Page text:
A Family Tradition

Last October I started a tradition. I came up with the idea for a family reunion. We’ve had one or two in the past, but this time I wanted to make reunions a regular part of family life, mainly because I no longer live three time zones away and can attend. I had something simple in mind that wouldn’t require balloons, t-shirts, or hotel reservations.

So, I helped organize a reunion and contacted family members in the immediate area. It turned out to be a small group, some twenty people. We ate a meal, shared stories, and took a lot of pictures. No pig roasted on a spit, but then no one really wanted that. As it turns out, we’re a reserved group.

Before leaving, we promised to do it every October, since many of us have birthdays then, which should tell you that we come from a region of the country that’s very cold in January. Or at least our parents did. The commitment to continue the tradition was a big step toward having the kind of relationship we all want. We promised to invite family members who didn’t attend the inaugural event, which may or may not be a subtle message to certain daughters of mine.

It never occurred to me that Gavin Newsom would have a say in the second reunion. Covid has turned our lives upside down, to be sure, but Plan B–holding a second reunion on Zoom –is as appealing as watching another presidential debate. Or should I say listening to an analysis of one? I’m up for an in-person reunion myself, but not everybody shares my attitude toward risk. So I have sent out an appeal for a Zoom reunion on Halloween. It will be perfect: kids in costume, chaos at the front door with trick-or-treaters, and parents drinking. What could go wrong?

I don’t remember family reunions when I was a kid. I don’t think they existed. There would have been no reason. We all lived in the same area, often the same neighborhood, and saw each other regularly. For instance, we ate dinner every Sunday at 2:00 pm at my grandparent’s house. If there were extra people, they’d set up the kids’ table. Afterward, the men would play horseshoes or cards. The women would clear the dishes and prepare cake and coffee. We kids would run around causing trouble. Sometimes, my grandfather would threaten us with his belt, but he was never fast enough to catch us.

Actually, we did have family reunions. They were called funerals.

Actually, we did have family reunions. They were called funerals. Funny, but I remember them more than the weddings. I think that’s because there were more of them, and we did funerals better than weddings. I’m not sure if that’s an Italian or Catholic thing, maybe both. It certainly says something about how we viewed death.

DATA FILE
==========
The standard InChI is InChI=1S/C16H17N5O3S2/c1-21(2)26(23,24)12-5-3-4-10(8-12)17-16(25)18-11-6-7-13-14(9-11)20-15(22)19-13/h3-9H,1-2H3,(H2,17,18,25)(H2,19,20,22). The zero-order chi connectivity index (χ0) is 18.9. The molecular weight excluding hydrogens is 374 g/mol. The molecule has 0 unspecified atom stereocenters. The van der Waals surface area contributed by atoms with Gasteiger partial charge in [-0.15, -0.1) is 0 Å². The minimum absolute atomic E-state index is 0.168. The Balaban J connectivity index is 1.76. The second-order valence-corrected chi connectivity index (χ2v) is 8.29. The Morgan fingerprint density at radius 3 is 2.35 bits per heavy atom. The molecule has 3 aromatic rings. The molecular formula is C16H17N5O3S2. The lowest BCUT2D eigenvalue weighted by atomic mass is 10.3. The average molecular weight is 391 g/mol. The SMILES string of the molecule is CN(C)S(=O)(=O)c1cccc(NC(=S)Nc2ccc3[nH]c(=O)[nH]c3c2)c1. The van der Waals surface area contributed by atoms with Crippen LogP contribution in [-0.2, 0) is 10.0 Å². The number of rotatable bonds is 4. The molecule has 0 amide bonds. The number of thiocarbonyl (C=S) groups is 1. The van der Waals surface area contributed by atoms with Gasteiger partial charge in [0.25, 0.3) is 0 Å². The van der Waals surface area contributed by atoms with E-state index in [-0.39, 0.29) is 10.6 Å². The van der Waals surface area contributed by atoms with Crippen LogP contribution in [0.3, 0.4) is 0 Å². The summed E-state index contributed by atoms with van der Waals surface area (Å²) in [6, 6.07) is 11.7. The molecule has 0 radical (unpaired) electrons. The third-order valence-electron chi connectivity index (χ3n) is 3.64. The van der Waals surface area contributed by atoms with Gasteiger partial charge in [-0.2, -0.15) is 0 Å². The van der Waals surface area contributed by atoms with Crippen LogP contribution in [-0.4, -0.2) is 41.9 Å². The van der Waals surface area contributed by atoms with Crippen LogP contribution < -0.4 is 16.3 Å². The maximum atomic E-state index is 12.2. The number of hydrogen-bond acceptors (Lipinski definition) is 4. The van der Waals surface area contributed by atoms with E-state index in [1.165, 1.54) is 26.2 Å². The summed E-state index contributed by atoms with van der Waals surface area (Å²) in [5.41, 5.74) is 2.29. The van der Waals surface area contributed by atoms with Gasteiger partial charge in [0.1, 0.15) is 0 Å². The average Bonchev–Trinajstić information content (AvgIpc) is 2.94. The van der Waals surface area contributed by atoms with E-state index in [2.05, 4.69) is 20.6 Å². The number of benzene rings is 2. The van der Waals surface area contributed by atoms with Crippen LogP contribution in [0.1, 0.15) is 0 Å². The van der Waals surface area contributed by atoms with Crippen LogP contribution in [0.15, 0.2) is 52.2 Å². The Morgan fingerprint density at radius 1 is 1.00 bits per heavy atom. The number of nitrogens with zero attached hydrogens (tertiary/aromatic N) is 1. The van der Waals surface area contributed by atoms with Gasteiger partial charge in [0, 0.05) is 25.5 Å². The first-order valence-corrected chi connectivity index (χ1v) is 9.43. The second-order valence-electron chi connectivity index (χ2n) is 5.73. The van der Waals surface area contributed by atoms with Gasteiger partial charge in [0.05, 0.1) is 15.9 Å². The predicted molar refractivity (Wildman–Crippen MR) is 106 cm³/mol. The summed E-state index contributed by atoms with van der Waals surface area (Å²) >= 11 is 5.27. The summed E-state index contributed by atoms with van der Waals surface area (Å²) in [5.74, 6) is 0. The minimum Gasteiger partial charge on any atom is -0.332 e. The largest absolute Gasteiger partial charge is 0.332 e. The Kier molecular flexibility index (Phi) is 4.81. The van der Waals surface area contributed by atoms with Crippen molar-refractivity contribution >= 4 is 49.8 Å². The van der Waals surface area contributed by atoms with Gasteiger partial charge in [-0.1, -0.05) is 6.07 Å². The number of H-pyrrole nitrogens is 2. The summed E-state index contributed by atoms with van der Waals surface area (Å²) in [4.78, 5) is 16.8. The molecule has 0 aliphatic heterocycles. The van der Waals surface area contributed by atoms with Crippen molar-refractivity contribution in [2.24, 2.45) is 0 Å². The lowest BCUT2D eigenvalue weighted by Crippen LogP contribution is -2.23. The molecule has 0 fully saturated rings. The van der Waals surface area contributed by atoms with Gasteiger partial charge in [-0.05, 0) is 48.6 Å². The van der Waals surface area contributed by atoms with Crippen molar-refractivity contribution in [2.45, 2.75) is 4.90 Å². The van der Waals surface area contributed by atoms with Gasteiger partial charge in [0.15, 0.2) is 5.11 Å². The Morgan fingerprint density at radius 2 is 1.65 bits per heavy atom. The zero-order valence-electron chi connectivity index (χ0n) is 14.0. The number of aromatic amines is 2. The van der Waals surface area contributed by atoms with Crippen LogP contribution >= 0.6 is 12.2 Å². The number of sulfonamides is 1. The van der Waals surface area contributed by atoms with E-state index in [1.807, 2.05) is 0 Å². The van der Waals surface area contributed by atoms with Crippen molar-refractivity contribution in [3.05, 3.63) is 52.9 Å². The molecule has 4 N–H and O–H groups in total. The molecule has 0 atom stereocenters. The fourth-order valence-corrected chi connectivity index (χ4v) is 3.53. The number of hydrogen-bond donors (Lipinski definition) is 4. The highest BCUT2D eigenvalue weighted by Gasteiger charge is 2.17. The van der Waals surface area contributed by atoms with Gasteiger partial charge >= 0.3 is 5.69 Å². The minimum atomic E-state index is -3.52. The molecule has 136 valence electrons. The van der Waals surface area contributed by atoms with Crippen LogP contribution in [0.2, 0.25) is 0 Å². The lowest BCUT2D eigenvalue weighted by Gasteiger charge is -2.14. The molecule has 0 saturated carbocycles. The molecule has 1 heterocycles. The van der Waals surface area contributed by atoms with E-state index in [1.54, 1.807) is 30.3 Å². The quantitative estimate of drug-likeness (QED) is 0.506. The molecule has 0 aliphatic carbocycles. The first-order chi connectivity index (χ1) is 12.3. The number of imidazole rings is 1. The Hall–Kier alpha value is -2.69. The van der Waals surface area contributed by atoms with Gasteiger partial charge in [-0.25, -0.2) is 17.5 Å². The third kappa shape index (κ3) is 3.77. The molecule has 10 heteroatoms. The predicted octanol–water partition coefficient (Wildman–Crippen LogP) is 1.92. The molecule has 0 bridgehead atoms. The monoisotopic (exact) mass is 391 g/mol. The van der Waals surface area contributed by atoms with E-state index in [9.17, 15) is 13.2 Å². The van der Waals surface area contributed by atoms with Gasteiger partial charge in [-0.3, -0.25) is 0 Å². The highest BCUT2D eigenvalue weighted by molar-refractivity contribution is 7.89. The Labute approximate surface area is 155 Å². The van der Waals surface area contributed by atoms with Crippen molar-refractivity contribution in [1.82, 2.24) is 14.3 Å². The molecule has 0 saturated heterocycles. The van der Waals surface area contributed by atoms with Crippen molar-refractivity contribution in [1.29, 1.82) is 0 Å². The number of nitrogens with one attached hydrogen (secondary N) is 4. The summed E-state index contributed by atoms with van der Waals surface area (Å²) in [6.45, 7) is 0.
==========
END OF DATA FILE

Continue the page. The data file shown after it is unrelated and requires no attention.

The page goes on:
We also had quasi or extended family reunions via guilds and ethnic clubs. My father, a New York City fireman, belonged to a group that organized Christmas parties, summer barbeques, and softball games. The family of a close friend of mine belonged to the Sons of Norway, and I remember going to events at their lodge. When you entered the building you were greeted by an enormous replica of a Viking longship with a striped mainsail. It didn’t get any cooler than that.

Years later, my own kids grew up at our parish and would go to church events, which included feasts, liturgical celebrations, Lenten meals, processions, devotions, and family rosary every Friday night. After reciting the rosary, the adults would eat and drink merrily. The kids would run around the way I did at my grandparents’ house, although without the monkey business.

So, now Zoom will serve as our funeral, Sons of Norway lodge, and ritual celebration. Why not? I don’t intend to do polling or put people into breakout rooms, although some of them might like that. And family members can come and go as they please. They’ll have to wear pants, though, since I’ll record the session for posterity. I’ll even add a new virtual background, maybe the photo you see from our inaugural reunion (above). After all, it could be the last time when we’re all in the same room. This just might be the birth of a family tradition.

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